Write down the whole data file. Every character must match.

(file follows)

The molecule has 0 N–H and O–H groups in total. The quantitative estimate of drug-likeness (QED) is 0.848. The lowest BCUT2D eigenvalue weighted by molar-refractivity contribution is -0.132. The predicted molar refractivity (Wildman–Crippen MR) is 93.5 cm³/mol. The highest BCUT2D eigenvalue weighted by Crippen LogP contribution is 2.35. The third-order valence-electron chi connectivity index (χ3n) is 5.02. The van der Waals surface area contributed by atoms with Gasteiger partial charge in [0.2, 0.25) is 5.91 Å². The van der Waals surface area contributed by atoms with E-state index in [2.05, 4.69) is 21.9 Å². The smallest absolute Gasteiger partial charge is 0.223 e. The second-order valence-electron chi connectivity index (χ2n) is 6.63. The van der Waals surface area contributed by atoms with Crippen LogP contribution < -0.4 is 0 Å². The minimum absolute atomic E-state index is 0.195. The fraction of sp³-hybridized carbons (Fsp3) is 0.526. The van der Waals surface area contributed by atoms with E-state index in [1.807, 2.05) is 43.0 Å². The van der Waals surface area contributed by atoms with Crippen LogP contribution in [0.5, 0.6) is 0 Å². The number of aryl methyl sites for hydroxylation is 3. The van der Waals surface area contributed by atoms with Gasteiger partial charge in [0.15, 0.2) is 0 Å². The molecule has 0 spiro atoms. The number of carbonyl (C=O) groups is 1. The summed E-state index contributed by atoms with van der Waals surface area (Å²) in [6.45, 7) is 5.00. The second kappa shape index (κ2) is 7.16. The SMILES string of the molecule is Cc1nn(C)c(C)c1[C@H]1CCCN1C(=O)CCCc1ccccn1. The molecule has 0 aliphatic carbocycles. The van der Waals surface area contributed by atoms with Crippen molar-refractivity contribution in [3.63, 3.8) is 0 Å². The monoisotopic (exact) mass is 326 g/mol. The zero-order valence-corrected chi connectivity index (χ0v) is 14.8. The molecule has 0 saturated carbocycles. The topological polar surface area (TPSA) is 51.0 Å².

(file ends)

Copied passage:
The molecule has 0 N–H and O–H groups in total. The quantitative estimate of drug-likeness (QED) is 0.848. The lowest BCUT2D eigenvalue weighted by molar-refractivity contribution is -0.132. The predicted molar refractivity (Wildman–Crippen MR) is 93.5 cm³/mol. The highest BCUT2D eigenvalue weighted by Crippen LogP contribution is 2.35. The third-order valence-electron chi connectivity index (χ3n) is 5.02. The van der Waals surface area contributed by atoms with Gasteiger partial charge in [0.2, 0.25) is 5.91 Å². The van der Waals surface area contributed by atoms with E-state index in [2.05, 4.69) is 21.9 Å². The smallest absolute Gasteiger partial charge is 0.223 e. The second-order valence-electron chi connectivity index (χ2n) is 6.63. The van der Waals surface area contributed by atoms with Crippen LogP contribution < -0.4 is 0 Å². The minimum absolute atomic E-state index is 0.195. The fraction of sp³-hybridized carbons (Fsp3) is 0.526. The van der Waals surface area contributed by atoms with E-state index in [1.807, 2.05) is 43.0 Å². The van der Waals surface area contributed by atoms with Crippen LogP contribution in [0.5, 0.6) is 0 Å². The number of aryl methyl sites for hydroxylation is 3. The van der Waals surface area contributed by atoms with Gasteiger partial charge in [0.15, 0.2) is 0 Å². The molecule has 0 spiro atoms. The number of carbonyl (C=O) groups is 1. The summed E-state index contributed by atoms with van der Waals surface area (Å²) in [6.45, 7) is 5.00. The second kappa shape index (κ2) is 7.16. The SMILES string of the molecule is Cc1nn(C)c(C)c1[C@H]1CCCN1C(=O)CCCc1ccccn1. The molecule has 0 aliphatic carbocycles. The van der Waals surface area contributed by atoms with Crippen molar-refractivity contribution in [3.63, 3.8) is 0 Å². The monoisotopic (exact) mass is 326 g/mol. The zero-order valence-corrected chi connectivity index (χ0v) is 14.8. The molecule has 0 saturated carbocycles. The topological polar surface area (TPSA) is 51.0 Å².